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Woodern Johnston upper case blocks: Photo: Roger Bamber

Font of the Month
No 3 This month: Johnston

It's London's typeface - or more precisely, it's London Transport's elegant bespoke type.

Adopted in 1913, Johnston was a pioneering use of type as a signifier of corporate identity. It has become part of London's psyche.

Read more below

Previously on Font of the Month
No 1: Helvetica
No 2: Helvetica

Font of the Month No 3: Johnston

Which came first: Johnston or Gill?  And does it really matter very much? 

Well, there’s no doubt that Johnston was the earlier font.  Indeed Eric Gill, a student of Johnston’s, was one of a number of assistants working for Edward Johnston worked for him on the project. 

Johnston was developed in 1913 by Edward Johnston, as a commission from the legendary designer Frank Pick of the Underground Group in London, for use in stations, trains and publicity, as part of his plan to develop the Underground’s corporate identity.  When the Underground became part of London Transport in 1933, Johnston was adopted as the corporate typeface for the network as a whole and saw a much wider range of applications across London, above- and below-ground.  Over decades it has become one of the distinct cultural characteristics of London – even though its use has been strictly limited to and controlled by London Transport and its successors.   

Johnston is a pleasure to be around.  It is remarkably rounded in the lower-case, and remarkably rectangular in the upper-case. This unusual contrast between upper and lower case is because the upper-case letters are based on the square capitals used in Roman script, while the lower-case is derived from a form of handwriting common in renaissance Italy.  Its effects in upper case are consequently very different from those in mixed upper and lower case – rather grander and authoritative, perhaps even slightly authoritarian when used badly. In lower case, the lettering gives a warmer and clearer sense.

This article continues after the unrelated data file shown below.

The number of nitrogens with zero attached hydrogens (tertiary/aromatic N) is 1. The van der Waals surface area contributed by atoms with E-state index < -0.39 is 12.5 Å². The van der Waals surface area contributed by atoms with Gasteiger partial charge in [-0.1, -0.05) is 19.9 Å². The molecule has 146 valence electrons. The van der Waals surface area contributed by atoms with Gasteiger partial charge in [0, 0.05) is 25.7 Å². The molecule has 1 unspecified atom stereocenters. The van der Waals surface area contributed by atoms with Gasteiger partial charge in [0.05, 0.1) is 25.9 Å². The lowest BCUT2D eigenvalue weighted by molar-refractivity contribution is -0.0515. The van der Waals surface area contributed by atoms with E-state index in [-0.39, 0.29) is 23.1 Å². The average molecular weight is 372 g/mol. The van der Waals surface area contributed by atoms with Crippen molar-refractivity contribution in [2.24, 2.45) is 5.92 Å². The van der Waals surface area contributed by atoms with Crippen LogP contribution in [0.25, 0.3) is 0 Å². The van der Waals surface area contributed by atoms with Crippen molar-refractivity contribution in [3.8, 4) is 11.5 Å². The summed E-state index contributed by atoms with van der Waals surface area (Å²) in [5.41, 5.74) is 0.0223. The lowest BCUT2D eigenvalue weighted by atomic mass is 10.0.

Johnston’s best features?

  • The unique angular upper half and flat top of the number ‘3’ – it is rather like a ‘3’ and a ‘7’ merged at half-height.  It fills out the top corners of the rectangle, which would otherwise be empty.

  • The diamond-shaped dot on the lower-case ‘i’ – a Johnston trademark.

  • The curves of the lower-case ‘g’ – which is formed from two closed loops.

  • In some forms, the characterful sloping tops to letters and numbers – such as the number ‘1’ – hinting at a missing sloping serif.


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